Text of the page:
• "Regarding this experience, what am I blaming others for?"

    Then take the answers to this question and ask:

    • "What aspect of what I am blaming others for may lie in me?"

    • "In what ways might I be doing this to others or to myself?"

    • "What would my underlying beliefs be, particularly about myself for me to do this?"

    An example of applying this might come up when working with a wife who is having trouble in her relationship with her husband. She complains that he never listens to her. She could be asked; "What would someone have to believe about themselves for someone to not listen to them?"

    Then, write down any limiting beliefs that she comes up with. If some form of prompting seems needed, ask questions such as:

    • "Might she believe that she is shallow, or boring, or has nothing interesting to say, is just an idle gossip, that she should be seen but not heard, etc."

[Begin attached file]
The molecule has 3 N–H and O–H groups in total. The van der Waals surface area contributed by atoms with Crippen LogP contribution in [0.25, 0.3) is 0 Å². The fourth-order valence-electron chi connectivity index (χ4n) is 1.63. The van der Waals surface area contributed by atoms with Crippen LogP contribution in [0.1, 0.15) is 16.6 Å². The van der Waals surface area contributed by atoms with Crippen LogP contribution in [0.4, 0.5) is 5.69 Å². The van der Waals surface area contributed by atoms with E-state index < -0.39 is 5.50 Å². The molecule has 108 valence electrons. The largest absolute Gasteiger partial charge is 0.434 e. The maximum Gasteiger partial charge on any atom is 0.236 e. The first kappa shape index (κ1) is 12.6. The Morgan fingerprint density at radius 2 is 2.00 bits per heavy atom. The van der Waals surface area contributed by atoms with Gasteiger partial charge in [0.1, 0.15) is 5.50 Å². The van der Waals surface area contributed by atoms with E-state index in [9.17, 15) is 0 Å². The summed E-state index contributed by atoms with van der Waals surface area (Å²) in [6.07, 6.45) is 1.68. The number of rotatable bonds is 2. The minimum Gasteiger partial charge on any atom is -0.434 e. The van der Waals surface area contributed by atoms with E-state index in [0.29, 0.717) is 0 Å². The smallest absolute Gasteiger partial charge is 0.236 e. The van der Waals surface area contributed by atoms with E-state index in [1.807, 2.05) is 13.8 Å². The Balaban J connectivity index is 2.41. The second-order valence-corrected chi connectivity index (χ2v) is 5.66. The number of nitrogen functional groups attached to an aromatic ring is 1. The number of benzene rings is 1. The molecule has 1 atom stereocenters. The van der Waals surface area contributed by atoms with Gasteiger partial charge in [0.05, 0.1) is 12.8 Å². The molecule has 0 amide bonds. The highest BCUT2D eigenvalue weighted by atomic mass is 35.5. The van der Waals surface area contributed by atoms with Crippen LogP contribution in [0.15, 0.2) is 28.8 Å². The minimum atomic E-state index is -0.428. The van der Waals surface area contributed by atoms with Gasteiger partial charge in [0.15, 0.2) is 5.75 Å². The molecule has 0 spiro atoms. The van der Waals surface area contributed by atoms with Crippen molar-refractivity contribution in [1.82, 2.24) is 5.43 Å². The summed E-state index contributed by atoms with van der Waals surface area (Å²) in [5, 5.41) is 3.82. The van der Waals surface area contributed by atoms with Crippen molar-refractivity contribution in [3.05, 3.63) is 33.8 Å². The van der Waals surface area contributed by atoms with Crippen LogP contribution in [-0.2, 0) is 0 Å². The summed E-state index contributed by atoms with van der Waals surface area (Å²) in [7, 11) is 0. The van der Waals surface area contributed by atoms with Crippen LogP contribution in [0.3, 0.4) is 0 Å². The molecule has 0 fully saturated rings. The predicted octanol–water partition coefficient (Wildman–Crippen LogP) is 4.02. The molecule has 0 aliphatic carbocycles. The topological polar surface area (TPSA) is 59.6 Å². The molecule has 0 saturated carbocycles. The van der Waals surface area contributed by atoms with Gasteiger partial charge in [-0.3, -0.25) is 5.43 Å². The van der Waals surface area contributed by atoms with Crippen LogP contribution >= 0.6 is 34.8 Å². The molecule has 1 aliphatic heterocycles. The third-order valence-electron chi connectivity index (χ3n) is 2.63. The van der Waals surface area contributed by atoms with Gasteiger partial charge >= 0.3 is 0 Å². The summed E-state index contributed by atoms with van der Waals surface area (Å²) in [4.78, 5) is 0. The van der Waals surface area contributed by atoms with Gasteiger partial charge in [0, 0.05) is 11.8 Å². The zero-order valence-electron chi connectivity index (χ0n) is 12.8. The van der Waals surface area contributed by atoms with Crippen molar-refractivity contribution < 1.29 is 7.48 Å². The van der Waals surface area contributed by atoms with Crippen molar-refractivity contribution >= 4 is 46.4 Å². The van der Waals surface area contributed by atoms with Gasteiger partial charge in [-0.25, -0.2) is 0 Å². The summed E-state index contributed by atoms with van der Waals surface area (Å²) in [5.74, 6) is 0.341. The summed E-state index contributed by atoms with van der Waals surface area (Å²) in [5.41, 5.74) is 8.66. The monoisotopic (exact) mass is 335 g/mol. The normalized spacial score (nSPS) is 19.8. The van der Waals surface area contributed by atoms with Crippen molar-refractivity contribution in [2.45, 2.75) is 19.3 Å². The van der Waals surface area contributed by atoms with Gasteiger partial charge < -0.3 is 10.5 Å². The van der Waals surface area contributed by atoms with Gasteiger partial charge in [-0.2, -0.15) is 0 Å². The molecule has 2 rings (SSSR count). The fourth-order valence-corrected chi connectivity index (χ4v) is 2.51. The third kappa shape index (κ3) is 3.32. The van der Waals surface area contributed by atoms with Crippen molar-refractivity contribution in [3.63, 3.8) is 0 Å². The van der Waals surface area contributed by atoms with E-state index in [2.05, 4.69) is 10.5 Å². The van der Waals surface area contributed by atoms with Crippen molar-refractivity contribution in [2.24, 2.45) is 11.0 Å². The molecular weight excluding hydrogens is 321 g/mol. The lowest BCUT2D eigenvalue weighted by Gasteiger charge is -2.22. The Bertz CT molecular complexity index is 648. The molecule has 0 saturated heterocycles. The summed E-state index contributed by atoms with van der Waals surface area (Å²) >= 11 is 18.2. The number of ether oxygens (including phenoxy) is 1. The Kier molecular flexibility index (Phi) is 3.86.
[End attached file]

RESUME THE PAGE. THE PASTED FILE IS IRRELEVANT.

Always come back to identifying what her basic beliefs might be, particularly ones she has about herself.

    What a husband or wife blames the other for is almost always a reflection of the blamer's limiting beliefs. So returning to our example of the wife, ask other questions to help her find additional limiting beliefs such as:

    keeping things organized!

    Identifying The Lack of Purpose & Aspirations


    An underlying and common element in individuals who are creating undesired experiences is a lack of purpose or excitement in life. We could say that these individuals are not in communication with their inner or higher selves i.e. that aspect of their being that operates at a non-physical, vibratory level.


    It directly effects the experiences in their daily lives. From that level aspirations evolve from the dimensions of thought and feeling into physical reality. If aspirations are not recognized, expressed and acted upon, a person is not likely to feel 'centered' and in harmony within himself.


    Instead, he will create negative or amorphous vibrations. When these vibrations exist, they are likely to produce experiences that the person doesn't want. Not having one's aspirations defined can be explored by asking questions such as: